In the late 1950s Field Enterprises also bought Paper Flotation, Inc., and the Manistique Paper Company to supply the growing newspaper empire. By 1966 Field Enterprises had expanded into television with the acquisition of WFLD-TV, followed by other stations in Boston, San Francisco, Detroit and Philadelphia. The company had also acquired several radio stations including KOIN, WJJD, and WFMF, and these along with WFLD-TV made up much of the Field Communications branch of Field Enterprises.

Marshall Field IV died in 1965, and Field Enterprises assets were split between his sons Marshall Field V and Frederick Woodruff (Ted) Field. Having no prior newspaper experience, Marshall Field V apprenticed in every department of the newspaper division and in 1969 ascended to publisher of the Sun-Times and Daily News. The 1970s saw an increase in popularity for the Sun-Times under editor James Hoge, who recruited film critic Roger Ebert, emphasized lifestyle stories and established a tradition of tough investigative reporting. Concurrently, the Chicago Daily News was experiencing a decline. Though the paper featured popular columnist Mike Royko and pioneering female foreign correspondent Georgie Anne Geyer, circulation for the afternoon paper dropped steadily due to the rise of television and a loss of readership from relocated suburban residents. In 1977 the paper unveiled a new design in an attempt to attract younger readers, but the Daily News finally folded after ninety-one years in 1978.

In 1982, Field Enterprises co-owner Ted Field, who did not reside in Chicago and felt disconnected from the company, decided to concentrate his resources on business interests in the entertainment industry. Under the terms of Marshall IV's will, the brothers could either buy each other out or force a liquidation of the company. Marshall Field V declined to buy his brother out, and the dismantling of Field Enterprises began with the sale of WFLD-TV, followed by the other television stations. In an unpopular decision, the Chicago Sun-Times was sold to Australian businessman Rupert Murdoch's News Corp in 1984. The paper's style changed abruptly, and its tone became more sensational and its politics more Republican. Many longtime employees, among them columnist Mike Royko and editorial writer Lois Wille, both former Daily News employees who stayed on at the Sun-Times, defected to the rival Chicago Tribune. Murdoch later sold the Sun-Times to Hollinger International, which was renamed the Sun-Times Media Company in 2006, after a scandal involving Hollinger board member Conrad Black.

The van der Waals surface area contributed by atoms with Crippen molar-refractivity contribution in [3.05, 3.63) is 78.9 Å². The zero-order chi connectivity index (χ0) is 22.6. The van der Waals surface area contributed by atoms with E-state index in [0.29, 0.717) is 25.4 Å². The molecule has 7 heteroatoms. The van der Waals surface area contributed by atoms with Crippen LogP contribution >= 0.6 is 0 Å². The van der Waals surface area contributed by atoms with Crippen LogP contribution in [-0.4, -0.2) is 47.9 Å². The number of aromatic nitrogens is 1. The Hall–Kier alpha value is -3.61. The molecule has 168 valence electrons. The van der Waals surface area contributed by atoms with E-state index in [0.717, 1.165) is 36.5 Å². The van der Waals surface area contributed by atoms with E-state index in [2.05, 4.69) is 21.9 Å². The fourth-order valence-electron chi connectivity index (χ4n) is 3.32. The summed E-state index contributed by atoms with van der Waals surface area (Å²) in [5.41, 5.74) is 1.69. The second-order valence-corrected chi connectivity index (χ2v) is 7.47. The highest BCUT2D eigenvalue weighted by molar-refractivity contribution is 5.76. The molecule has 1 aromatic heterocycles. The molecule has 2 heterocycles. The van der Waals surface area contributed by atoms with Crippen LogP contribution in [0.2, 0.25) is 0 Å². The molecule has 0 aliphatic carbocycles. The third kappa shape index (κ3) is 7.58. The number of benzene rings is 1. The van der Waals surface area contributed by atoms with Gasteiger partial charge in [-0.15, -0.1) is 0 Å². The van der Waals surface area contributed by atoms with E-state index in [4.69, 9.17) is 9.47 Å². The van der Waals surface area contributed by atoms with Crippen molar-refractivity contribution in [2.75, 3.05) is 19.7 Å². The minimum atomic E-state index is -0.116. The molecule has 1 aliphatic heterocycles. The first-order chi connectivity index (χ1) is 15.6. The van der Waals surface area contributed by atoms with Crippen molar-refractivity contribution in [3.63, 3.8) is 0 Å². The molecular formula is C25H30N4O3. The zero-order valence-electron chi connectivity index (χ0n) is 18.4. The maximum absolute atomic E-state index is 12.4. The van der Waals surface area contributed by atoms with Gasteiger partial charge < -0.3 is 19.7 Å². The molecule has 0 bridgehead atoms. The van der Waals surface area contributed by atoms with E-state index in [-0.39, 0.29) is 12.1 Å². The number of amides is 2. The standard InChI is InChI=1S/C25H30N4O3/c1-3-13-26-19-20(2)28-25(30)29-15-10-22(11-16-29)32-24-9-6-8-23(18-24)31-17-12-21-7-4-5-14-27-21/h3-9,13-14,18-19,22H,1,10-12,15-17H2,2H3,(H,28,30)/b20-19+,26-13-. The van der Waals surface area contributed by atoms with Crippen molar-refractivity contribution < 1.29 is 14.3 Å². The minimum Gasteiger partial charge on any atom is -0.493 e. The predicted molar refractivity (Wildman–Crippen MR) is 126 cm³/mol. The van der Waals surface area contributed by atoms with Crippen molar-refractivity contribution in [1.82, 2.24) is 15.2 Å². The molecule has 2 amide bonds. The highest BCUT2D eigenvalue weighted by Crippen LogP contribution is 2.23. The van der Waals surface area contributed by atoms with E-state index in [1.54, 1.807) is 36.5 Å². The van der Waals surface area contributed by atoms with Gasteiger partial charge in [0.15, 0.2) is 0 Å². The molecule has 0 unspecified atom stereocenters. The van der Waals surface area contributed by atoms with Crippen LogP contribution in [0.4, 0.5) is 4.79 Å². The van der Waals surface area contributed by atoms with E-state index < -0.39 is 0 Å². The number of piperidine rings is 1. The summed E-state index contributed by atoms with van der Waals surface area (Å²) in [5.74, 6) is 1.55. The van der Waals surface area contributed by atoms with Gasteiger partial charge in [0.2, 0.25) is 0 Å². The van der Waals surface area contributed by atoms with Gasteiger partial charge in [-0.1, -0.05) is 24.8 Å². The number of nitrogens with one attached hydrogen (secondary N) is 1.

163 Linear Feet (154 boxes, 17 oversize boxes, and 12 bound volumes, and 107 scrapbooks)


Administrative, promotional, and legal materials, correspondence, photographs, and artifacts of Field Enterprises, the umbrella conglomerate under which the Chicago Daily News, the Chicago Sun and Times company, the Chicago Sun-Times, and Field Communications Corporation eventually fell.


Papers are organized in the following series:

Series 1: Chicago Daily News, 1882-2007
Boxes 1-34
Series 2: Sun & Times Company, 1917-1979
Boxes 35-42
Series 3: Chicago Sun-Times, 1934-1984
Boxes 43-79
Series 4: Newspaper Division, 1943-1980
Boxes 80-109
Series 5: Field Communications, 1932-1977
Boxes 110-121
Series 6: Other Holdings, 1945-1981
Boxes 122-127
Series 7: Photographs, 1858-1975
Boxes 128-151
Series 8: Artifacts and Audiovisual, 1955-1983
Boxes 152-154
Series 9: Scrapbooks, 1950-1982
Volumes 1-107

Conditions Governing Audiovisual Access

Some audiovisual recordings in this collection have been digitized. Researchers may access materials in the Special Collections Reading Room.

Collection Stack Location

1 17 1-7, 1 18 1-2, 1 16 1, 1 16 5-7, 1 45 1


Gift of Field Enterprises via Herman Kogan, 1984.

Processed by

Lisa Janssen and Kelly Kress, 2008.


This inventory was created with the generous support of the National Endowment for the Humanities. Any views, findings, conclusions, or recommendations expressed in this inventory do not necessarily represent those of the National Endowment for the Humanities.

Inventory of the Field Enterprises records, 1858-2007, bulk 1950-1975
Lisa Janssen and Kelly Kress
Language of description
Script of description

Revision Statements

  • 2011-08-02: Revisions, additions, and updates were made.

Repository Details

Part of the The Newberry Library - Modern Manuscripts and Archives Repository

60 West Walton Street
Chicago Illinois 60610 United States